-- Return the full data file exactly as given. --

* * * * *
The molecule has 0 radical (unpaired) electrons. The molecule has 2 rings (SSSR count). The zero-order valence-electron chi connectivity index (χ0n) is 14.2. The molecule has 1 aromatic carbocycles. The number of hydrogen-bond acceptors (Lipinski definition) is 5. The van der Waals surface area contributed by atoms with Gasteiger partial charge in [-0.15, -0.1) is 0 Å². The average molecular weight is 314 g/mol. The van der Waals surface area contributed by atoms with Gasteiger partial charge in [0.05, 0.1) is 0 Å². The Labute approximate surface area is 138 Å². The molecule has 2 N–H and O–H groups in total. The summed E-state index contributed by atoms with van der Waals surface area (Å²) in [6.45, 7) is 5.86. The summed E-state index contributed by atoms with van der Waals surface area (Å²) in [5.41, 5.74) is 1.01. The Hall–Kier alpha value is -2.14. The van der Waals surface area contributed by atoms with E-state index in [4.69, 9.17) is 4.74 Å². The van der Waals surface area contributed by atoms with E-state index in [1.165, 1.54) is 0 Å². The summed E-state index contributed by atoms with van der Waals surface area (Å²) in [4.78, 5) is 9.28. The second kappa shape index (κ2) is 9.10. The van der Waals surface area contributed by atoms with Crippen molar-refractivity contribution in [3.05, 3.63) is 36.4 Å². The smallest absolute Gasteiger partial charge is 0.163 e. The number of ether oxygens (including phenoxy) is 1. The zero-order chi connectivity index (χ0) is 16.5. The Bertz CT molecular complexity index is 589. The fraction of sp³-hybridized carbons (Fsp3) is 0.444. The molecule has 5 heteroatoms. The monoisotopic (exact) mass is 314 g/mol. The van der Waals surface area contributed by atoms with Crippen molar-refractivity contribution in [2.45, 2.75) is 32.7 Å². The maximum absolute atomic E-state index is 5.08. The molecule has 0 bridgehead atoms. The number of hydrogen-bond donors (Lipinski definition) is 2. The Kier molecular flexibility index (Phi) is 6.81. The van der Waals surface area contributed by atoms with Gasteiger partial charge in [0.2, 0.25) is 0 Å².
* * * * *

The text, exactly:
The molecule has 0 radical (unpaired) electrons. The molecule has 2 rings (SSSR count). The zero-order valence-electron chi connectivity index (χ0n) is 14.2. The molecule has 1 aromatic carbocycles. The number of hydrogen-bond acceptors (Lipinski definition) is 5. The van der Waals surface area contributed by atoms with Gasteiger partial charge in [-0.15, -0.1) is 0 Å². The average molecular weight is 314 g/mol. The van der Waals surface area contributed by atoms with Gasteiger partial charge in [0.05, 0.1) is 0 Å². The Labute approximate surface area is 138 Å². The molecule has 2 N–H and O–H groups in total. The summed E-state index contributed by atoms with van der Waals surface area (Å²) in [6.45, 7) is 5.86. The summed E-state index contributed by atoms with van der Waals surface area (Å²) in [5.41, 5.74) is 1.01. The Hall–Kier alpha value is -2.14. The van der Waals surface area contributed by atoms with E-state index in [4.69, 9.17) is 4.74 Å². The van der Waals surface area contributed by atoms with E-state index in [1.165, 1.54) is 0 Å². The summed E-state index contributed by atoms with van der Waals surface area (Å²) in [4.78, 5) is 9.28. The second kappa shape index (κ2) is 9.10. The van der Waals surface area contributed by atoms with Crippen molar-refractivity contribution in [3.05, 3.63) is 36.4 Å². The smallest absolute Gasteiger partial charge is 0.163 e. The number of ether oxygens (including phenoxy) is 1. The zero-order chi connectivity index (χ0) is 16.5. The Bertz CT molecular complexity index is 589. The fraction of sp³-hybridized carbons (Fsp3) is 0.444. The molecule has 5 heteroatoms. The monoisotopic (exact) mass is 314 g/mol. The van der Waals surface area contributed by atoms with Crippen molar-refractivity contribution in [2.45, 2.75) is 32.7 Å². The maximum absolute atomic E-state index is 5.08. The molecule has 0 bridgehead atoms. The number of hydrogen-bond donors (Lipinski definition) is 2. The Kier molecular flexibility index (Phi) is 6.81. The van der Waals surface area contributed by atoms with Gasteiger partial charge in [0.2, 0.25) is 0 Å².